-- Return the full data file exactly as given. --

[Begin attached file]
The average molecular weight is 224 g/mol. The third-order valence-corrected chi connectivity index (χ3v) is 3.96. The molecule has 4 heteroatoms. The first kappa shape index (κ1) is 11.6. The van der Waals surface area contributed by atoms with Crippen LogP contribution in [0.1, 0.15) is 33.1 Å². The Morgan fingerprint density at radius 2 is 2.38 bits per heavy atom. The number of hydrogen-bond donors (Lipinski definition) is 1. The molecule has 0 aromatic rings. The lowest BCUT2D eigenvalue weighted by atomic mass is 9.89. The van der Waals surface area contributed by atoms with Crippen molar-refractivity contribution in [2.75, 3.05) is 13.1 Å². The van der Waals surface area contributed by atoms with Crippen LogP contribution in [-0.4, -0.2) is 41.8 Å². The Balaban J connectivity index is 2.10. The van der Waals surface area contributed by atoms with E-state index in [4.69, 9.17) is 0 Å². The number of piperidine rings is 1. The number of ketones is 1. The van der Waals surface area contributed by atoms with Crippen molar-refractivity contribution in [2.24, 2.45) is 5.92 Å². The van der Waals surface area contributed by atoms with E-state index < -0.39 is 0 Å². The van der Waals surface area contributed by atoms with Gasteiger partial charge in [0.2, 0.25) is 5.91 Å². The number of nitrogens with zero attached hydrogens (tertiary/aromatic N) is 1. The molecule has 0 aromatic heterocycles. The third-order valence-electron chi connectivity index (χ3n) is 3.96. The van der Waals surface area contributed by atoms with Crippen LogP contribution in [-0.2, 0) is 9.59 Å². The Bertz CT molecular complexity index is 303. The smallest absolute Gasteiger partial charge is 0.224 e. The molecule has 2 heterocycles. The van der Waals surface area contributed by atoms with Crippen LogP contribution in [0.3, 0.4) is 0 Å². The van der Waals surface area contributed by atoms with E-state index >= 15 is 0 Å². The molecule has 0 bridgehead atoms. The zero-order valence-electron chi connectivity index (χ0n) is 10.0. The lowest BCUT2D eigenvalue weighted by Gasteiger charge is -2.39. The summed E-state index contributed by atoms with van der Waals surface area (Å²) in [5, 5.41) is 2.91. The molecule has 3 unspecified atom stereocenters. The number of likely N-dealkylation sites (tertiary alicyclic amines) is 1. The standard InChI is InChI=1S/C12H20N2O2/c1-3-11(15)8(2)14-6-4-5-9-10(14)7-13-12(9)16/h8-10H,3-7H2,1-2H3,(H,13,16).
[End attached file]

The average molecular weight is 224 g/mol. The third-order valence-corrected chi connectivity index (χ3v) is 3.96. The molecule has 4 heteroatoms. The first kappa shape index (κ1) is 11.6. The van der Waals surface area contributed by atoms with Crippen LogP contribution in [0.1, 0.15) is 33.1 Å². The Morgan fingerprint density at radius 2 is 2.38 bits per heavy atom. The number of hydrogen-bond donors (Lipinski definition) is 1. The molecule has 0 aromatic rings. The lowest BCUT2D eigenvalue weighted by atomic mass is 9.89. The van der Waals surface area contributed by atoms with Crippen molar-refractivity contribution in [2.75, 3.05) is 13.1 Å². The van der Waals surface area contributed by atoms with Crippen LogP contribution in [-0.4, -0.2) is 41.8 Å². The Balaban J connectivity index is 2.10. The van der Waals surface area contributed by atoms with E-state index in [4.69, 9.17) is 0 Å². The number of piperidine rings is 1. The number of ketones is 1. The van der Waals surface area contributed by atoms with Crippen molar-refractivity contribution in [2.24, 2.45) is 5.92 Å². The van der Waals surface area contributed by atoms with E-state index < -0.39 is 0 Å². The van der Waals surface area contributed by atoms with Gasteiger partial charge in [0.2, 0.25) is 5.91 Å². The number of nitrogens with zero attached hydrogens (tertiary/aromatic N) is 1. The molecule has 0 aromatic heterocycles. The third-order valence-electron chi connectivity index (χ3n) is 3.96. The van der Waals surface area contributed by atoms with Crippen LogP contribution in [-0.2, 0) is 9.59 Å². The Bertz CT molecular complexity index is 303. The smallest absolute Gasteiger partial charge is 0.224 e. The molecule has 2 heterocycles. The van der Waals surface area contributed by atoms with Crippen LogP contribution in [0.3, 0.4) is 0 Å². The van der Waals surface area contributed by atoms with E-state index >= 15 is 0 Å². The molecule has 0 bridgehead atoms. The zero-order valence-electron chi connectivity index (χ0n) is 10.0. The lowest BCUT2D eigenvalue weighted by Gasteiger charge is -2.39. The summed E-state index contributed by atoms with van der Waals surface area (Å²) in [5, 5.41) is 2.91. The molecule has 3 unspecified atom stereocenters. The number of likely N-dealkylation sites (tertiary alicyclic amines) is 1. The standard InChI is InChI=1S/C12H20N2O2/c1-3-11(15)8(2)14-6-4-5-9-10(14)7-13-12(9)16/h8-10H,3-7H2,1-2H3,(H,13,16).